Some Republicans and conservatives are prone to an ideologically motivated skepticism. On AM talk radio, where scientific standards are not particularly high, the attitude seems to be: “If Al Gore is upset about carbon, we must need more of it.” Gore’s partisan, conspiratorial anger is annoying, yet not particularly relevant to the science of this issue.

This points, however, to a broader problem. Any legislation ambitious enough to cut carbon emissions significantly and encourage new energy technologies will require a broad political and social consensus. Nothing this complex and expensive gets done on a party-line vote.

Yet many environmental leaders seem unpracticed at coalition building. They tend to be conventionally, if not radically, liberal. They sometimes express a deep distrust for capitalism and hostility to the extractive industries. Their political strategy consists mainly of the election of Democrats. Most Republican environmental efforts are quickly pronounced “too little, too late.”

Gore is well known for his concerns about climate change, which he revealed in his book and later the movie, “An Inconvenient Truth.” Now, he has hitched his ambitions to a crash program of energy conversion, something that Inslee has written about in his own book, “Apollo’s Fire.”

In interviews I’ve seen and heard, Gore gives barely a nod to legislation that others have been pushing. He exhibits more than his usual arrogance in acting like this was his idea alone.

Now, T. Boone Pickens, the multi-billionaire oil man, is muscling in with his own clean-energy initiative, including a potential $53 million ad campaign to promote wind energy and break America from its oil addiction.

Maybe all sides of the energy issue should come together and decide what can be reasonably accomplished with a bipartisan effort. While Al Gore could bring something to the table, I’m not sure whether everyone would welcome him there. And the notion that he should become some kind of “energy czar” for the country might just turn the table upside down.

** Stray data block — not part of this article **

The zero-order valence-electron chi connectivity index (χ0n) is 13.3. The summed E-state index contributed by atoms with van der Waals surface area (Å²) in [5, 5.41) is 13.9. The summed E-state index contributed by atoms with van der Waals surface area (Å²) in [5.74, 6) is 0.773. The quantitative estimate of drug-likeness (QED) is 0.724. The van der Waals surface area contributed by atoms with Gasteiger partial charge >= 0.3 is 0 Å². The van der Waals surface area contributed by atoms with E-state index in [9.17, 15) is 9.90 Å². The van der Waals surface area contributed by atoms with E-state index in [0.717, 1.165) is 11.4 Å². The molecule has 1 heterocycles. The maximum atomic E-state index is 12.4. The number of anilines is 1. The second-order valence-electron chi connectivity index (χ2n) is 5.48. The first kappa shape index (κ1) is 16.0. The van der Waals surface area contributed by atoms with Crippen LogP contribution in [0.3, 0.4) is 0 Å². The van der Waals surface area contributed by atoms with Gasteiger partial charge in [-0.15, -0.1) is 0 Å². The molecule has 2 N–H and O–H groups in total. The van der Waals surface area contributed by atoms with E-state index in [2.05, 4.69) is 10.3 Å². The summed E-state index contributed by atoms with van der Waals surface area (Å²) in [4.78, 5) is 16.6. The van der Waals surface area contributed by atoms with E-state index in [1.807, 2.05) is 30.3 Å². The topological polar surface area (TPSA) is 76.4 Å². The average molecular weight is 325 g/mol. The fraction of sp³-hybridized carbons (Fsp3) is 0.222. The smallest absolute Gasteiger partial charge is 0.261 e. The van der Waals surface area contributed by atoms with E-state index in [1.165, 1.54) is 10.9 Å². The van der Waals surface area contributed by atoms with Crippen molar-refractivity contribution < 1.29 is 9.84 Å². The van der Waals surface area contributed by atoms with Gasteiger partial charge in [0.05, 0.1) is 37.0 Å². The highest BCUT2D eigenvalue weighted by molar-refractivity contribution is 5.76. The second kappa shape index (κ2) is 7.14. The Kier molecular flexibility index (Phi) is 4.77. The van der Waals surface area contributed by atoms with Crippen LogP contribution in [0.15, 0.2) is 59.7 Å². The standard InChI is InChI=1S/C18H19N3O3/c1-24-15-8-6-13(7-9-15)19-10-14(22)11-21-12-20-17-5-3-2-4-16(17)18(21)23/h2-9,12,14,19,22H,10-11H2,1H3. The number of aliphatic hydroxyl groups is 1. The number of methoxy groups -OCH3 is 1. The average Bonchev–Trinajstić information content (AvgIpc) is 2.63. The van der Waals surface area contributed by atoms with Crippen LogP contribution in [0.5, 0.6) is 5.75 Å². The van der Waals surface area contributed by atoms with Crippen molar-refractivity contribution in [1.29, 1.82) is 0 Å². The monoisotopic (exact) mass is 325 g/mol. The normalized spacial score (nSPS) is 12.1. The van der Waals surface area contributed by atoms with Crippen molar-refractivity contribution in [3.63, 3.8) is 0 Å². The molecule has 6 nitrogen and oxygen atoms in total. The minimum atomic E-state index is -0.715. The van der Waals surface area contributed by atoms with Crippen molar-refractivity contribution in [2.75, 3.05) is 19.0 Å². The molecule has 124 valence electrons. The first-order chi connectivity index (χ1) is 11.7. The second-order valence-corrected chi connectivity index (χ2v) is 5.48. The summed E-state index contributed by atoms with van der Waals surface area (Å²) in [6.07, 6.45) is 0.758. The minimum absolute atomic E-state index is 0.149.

Hear Gore in his own words on Sunday’s “Meet the Press.”

Where is the oil hiding, besides offshore locations?

President Bush has lifted the executive moratorium on offshore oil development. Now it is up to Congress to decide whether to shift the decision on offshore drilling to state governments for state-by-state decisions. See Ben Feller’s story for the Associated Press.

Meanwhile, there is a lot of political heat generated over the “use-it-or-lose-it” bill proposed by the Democrats in Congress, who argue that offshore drilling shouldn’t be approved until known onshore reserve areas are explored. The bill won’t go anywhere, because Democrats don’t have enough votes to override a presidential veto. See Andrew Taylor’s story today for the Association Press.

So what about offshore versus onshore drilling?

President Bush’s Department of Interior released a report in May that says onshore public lands are estimated to contain 31 billion barrels of oil and 231 trillion cubic feet of natural gas. I can’t seem to find where the report spells out how many acres are in roadless areas or contain endangered species and so on, but it does say this:

  • Approximately 60 percent (165.9 million acres) of the federal land is inaccessible. Based on resource estimates, these lands contain about 62 percent of the oil (19.0 billion barrels) and 41 percent of the natural gas (94.5 trillion cubic feet).
  • Approximately 23 percent (65.2 million acres) of the federal land is accessible with restrictions on oil and gas operations beyond standard stipulations. Based on resource estimates, these lands contain 30 percent of the oil (9.3 billion barrels) and 49 percent of the gas (112.9 trillion cubic feet).
  • Approximately 17 percent of the federal land (48.0 million acres) is accessible under standard lease terms. Based on resource estimates, these lands contain 8 percent of the oil (2.3 billion barrels) and 10 percent of the gas (23.6 trillion cubic feet).

See the news release OR the report itself.

Meanwhile, the BLM yesterday announced its decision to open for exploration and development about 2.6 million acres of potential oil lands in northern Alaska. The “record of decision” puts off final conclusions about another 600,000 acres north of Teshekpuk Lake, which includes habitat for caribou and migrating birds.

Tom Lonnie, Alaska state director for the Bureau of Land Management, was quoted by Felicity Barringer of the New York Times as saying the decision will allow drilling in an areas that holds some 3.7 billion barrels of oil.

For a reference on the amount of oil these figures represent, the United States goes through about a billion barrels of oil in 50 days. See the Energy Information Administration.